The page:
Mile High Tech Con

Mile High Tech ConThere’s a brand new business intelligence conference launching next month in Denver, Colorado.  The Mile High Tech Con is a three-day event taking place July 24-26, 2014, and is aimed at business intelligence practitioners, data analysts, and information managers/CIOs. 

From the event website:

Featuring three days of sessions and events focusing on Data Warehousing and Business Intelligence. Mile High Tech Con will highlight innovative topics that will inspire strategic decision making while offering relationship building and networking. Mile High Tech Con will foster collaboration and discussion so that attendees attain the opportunity to connect with industry experts and fellow developers while examining current and upcoming trends.

Among the topics to be covered at this conference:

  • Power BI
  • Predictive analytics
  • Biml
  • Master data management
  • Data quality
  • Dimensional modeling

There’s a great lineup of speakers, including Peter Myers, Marc Beacom, Reeves Smith, Bill Fellows, and others.  I even managed to convince them to let me speak as well!  I’ll be delivering three presentations:

  • Real World SSIS (full day seminar)
  • Error Handling Patterns in SSIS (two-hour deep dive)
  • Introduction to Data Quality Services (one-hour presentation)

This is the inaugural event for the Mile High Tech Con.  They have a model similar to that of SQLBits – one day of full-day seminars (Thursday), one day of deep-dive material (Friday), and one community day (Saturday).  Best of all, the community day is absolutely free.  Registration is currently open, and early bird pricing for Thursday and/or Friday is in effect through next week.

I’m looking forward to attending and presenting at this event.  If you’re going to be there, give me a shout and let’s get together for coffee.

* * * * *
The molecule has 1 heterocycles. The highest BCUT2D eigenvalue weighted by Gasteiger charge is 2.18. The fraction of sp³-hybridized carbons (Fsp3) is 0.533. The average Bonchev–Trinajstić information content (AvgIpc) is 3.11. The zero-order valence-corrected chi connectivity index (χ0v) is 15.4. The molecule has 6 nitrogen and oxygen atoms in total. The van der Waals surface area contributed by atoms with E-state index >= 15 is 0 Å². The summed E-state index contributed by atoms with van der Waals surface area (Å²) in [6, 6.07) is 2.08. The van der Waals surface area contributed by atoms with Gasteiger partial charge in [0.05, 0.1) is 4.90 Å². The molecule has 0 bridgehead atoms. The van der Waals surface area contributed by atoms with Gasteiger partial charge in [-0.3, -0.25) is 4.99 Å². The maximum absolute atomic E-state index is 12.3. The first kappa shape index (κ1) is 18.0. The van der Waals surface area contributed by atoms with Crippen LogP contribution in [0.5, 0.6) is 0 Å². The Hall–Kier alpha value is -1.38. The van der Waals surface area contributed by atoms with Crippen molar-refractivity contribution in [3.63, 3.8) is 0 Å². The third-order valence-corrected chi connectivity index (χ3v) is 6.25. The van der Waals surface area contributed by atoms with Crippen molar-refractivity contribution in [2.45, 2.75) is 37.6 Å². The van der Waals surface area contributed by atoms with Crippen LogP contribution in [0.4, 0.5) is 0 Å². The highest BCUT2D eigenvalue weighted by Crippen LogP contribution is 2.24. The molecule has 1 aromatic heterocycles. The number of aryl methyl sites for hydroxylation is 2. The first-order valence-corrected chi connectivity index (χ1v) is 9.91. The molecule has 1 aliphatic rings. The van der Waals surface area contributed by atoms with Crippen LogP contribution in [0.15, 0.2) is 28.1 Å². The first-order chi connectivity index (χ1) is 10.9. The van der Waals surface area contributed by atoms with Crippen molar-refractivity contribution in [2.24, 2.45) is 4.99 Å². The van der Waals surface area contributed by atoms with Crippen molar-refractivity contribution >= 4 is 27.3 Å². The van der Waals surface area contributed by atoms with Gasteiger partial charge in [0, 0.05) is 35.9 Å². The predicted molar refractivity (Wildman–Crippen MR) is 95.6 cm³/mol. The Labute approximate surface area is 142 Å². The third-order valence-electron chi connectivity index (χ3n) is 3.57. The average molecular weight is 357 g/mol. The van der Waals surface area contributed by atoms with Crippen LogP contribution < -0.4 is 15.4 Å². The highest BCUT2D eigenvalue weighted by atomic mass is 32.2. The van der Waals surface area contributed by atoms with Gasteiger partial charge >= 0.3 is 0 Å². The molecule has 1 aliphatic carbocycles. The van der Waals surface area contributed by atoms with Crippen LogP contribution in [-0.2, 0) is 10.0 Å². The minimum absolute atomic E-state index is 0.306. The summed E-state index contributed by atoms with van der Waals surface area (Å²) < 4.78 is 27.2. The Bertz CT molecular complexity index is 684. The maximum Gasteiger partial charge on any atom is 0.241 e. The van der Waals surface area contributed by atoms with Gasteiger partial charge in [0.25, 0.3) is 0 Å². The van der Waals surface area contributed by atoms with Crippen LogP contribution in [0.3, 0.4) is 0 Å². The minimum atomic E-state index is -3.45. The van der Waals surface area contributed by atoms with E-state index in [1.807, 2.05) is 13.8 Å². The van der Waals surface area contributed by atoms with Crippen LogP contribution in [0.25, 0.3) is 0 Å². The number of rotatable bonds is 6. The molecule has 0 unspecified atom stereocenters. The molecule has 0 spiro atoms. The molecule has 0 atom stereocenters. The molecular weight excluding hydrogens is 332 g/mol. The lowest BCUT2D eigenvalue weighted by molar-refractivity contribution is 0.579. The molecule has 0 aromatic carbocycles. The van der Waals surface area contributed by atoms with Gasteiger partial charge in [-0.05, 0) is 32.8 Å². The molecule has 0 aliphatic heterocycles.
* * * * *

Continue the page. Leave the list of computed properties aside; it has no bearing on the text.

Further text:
Transaction Rollbacks with Identity Values

Have you ever noticed unexpected gaps in sequences in IDENTITY columns?  Even though you’ve got transactions set up for your inserts and a no-deletion policy, you find that there are missing values in what should be an unbroken sequence of numbers.  The problem could be partially related to transaction rollbacks.

Conventional wisdom would lead one to believe that a rolled back transaction would undo the logged data changes to a table. While a rollback will remove the data rows included in a transaction, it does not reset the identity value to its previous setting.  We can see this demonstrated in a brief example.

First, let’s create a table with an identity column and insert some data:

CREATE TABLE #idtest
(
theID INT IDENTITY(1,1)
, theValue VARCHAR(20) NULL
)

INSERT #idtest
VALUES (‘Plane’)
, (‘Train’)
, (‘Automobile’)

Now we’ll check the identity value by running:

DBCC CHECKIDENT(#idtest)

Which should return 3, the current identity value of the table.  Next, we’ll start a transaction, insert a few rows, and the roll back our changes.

BEGIN TRAN

INSERT #idtest
VALUES (‘Hop’)
, (‘Skip’)
, (‘Jump’)

ROLLBACK TRAN

We just inserted three rows but rolled back the transaction, so the new rows were never committed.  However, if you check the identity value again, you’ll see it’s been incremented to 6 even though no new rows have been committed to the table.

This is actually intended behavior and not a bug in the product.  If you think through some concurrency scenarios, you can understand why identity columns would be handled in this manner.  Just an FYI, you can reset the identity value using the same DBCC command listed above, but you should make sure you understand the potential effects of doing so before you roll it out to your production systems.

Never Delete Data

Should you ever delete data?  In a production environment, do the benefits of deleting old data outweigh the possible risks?